|Finding ID||Version||Rule ID||IA Controls||Severity|
|Log data is essential in the investigation of events. If log data were to become compromised, competent forensic analysis and discovery of the true source of potentially malicious system activity would be difficult, if not impossible, to achieve. In addition, access to log records provides information an attacker could potentially use to their advantage since each event record might contain communication ports, protocols, services, trust relationships, user names, etc. The web server must protect the log data from unauthorized read, write, copy, etc. This can be done by the web server if the web server is also doing the logging function. The web server may also use an external log system. In either case, the logs must be protected from access by non-privileged users. Satisfies: SRG-APP-000119-WSR-000069, SRG-APP-000120-WSR-000070|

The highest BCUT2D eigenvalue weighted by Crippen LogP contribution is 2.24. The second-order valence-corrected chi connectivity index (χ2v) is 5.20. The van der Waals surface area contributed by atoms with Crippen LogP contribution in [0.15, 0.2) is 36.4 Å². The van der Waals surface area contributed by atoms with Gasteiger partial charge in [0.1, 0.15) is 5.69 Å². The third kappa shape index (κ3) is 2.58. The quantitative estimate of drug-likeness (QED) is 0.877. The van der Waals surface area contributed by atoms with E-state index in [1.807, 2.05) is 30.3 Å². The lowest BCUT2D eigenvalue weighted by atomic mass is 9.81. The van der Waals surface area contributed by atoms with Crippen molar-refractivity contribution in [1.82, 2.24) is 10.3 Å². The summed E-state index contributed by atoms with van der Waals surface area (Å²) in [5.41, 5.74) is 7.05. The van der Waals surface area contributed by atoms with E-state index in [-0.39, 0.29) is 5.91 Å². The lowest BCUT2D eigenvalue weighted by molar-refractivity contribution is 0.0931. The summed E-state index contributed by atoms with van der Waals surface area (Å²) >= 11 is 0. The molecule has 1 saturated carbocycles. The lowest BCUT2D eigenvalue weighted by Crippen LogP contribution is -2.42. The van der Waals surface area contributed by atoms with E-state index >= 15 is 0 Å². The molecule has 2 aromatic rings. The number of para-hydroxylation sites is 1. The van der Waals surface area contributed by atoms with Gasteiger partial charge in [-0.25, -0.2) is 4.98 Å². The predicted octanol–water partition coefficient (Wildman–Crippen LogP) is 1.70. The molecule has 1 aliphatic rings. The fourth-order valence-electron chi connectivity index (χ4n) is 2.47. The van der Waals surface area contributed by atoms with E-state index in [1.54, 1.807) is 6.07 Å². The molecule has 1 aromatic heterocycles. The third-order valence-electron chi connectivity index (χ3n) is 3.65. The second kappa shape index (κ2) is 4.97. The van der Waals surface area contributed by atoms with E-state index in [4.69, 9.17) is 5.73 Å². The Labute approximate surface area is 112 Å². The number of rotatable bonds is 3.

|Apache Server 2.4 UNIX Server Security Technical Implementation Guide||2022-12-14|
|Check Text ( C-15450r276968_chk )|
| Verify the log information from the web server must be protected from unauthorized modification. |
Review the web server documentation and deployed configuration settings to determine if the web server logging features protect log information from unauthorized modification.
Review file system settings to verify the log files have secure file permissions. Run the following command:
ls -l <'INSTALL PATH'>/logs
If the web server log files present are owned by anyone other than an administrative service account this is a finding.
|Fix Text (F-15448r881418_fix)|
| Determine the location of the "ErrorLog" directory in the "httpd.conf" file: |
# apachectl -V | egrep -i 'httpd_root|server_config_file'
Open the "httpd.conf" file.
Look for the "ErrorLog" directive.
Ensure the permissions and ownership of all files in the Apache log directory are correct by executing the following commands as an administrative service account:
# chown <'service account'> <'ErrorLog directive PATH'>/*